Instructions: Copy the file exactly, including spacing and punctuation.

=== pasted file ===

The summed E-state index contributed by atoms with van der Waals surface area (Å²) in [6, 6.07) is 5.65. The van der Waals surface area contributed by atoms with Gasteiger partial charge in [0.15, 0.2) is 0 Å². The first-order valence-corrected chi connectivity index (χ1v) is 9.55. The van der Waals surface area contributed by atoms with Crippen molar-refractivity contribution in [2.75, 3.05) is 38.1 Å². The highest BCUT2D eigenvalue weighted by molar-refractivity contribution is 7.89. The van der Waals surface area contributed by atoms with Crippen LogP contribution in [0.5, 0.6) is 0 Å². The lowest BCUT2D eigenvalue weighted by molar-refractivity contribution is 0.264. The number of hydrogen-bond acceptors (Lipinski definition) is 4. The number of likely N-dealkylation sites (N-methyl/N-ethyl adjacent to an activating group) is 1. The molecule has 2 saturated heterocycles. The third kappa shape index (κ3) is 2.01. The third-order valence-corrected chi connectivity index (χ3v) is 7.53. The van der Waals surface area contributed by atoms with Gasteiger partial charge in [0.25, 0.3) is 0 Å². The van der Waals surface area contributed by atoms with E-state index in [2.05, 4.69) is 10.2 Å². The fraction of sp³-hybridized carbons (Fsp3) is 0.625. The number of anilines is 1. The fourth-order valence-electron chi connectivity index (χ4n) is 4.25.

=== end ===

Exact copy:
The summed E-state index contributed by atoms with van der Waals surface area (Å²) in [6, 6.07) is 5.65. The van der Waals surface area contributed by atoms with Gasteiger partial charge in [0.15, 0.2) is 0 Å². The first-order valence-corrected chi connectivity index (χ1v) is 9.55. The van der Waals surface area contributed by atoms with Crippen molar-refractivity contribution in [2.75, 3.05) is 38.1 Å². The highest BCUT2D eigenvalue weighted by molar-refractivity contribution is 7.89. The van der Waals surface area contributed by atoms with Crippen LogP contribution in [0.5, 0.6) is 0 Å². The lowest BCUT2D eigenvalue weighted by molar-refractivity contribution is 0.264. The number of hydrogen-bond acceptors (Lipinski definition) is 4. The number of likely N-dealkylation sites (N-methyl/N-ethyl adjacent to an activating group) is 1. The molecule has 2 saturated heterocycles. The third kappa shape index (κ3) is 2.01. The third-order valence-corrected chi connectivity index (χ3v) is 7.53. The van der Waals surface area contributed by atoms with Gasteiger partial charge in [0.25, 0.3) is 0 Å². The van der Waals surface area contributed by atoms with E-state index in [2.05, 4.69) is 10.2 Å². The fraction of sp³-hybridized carbons (Fsp3) is 0.625. The number of anilines is 1. The fourth-order valence-electron chi connectivity index (χ4n) is 4.25.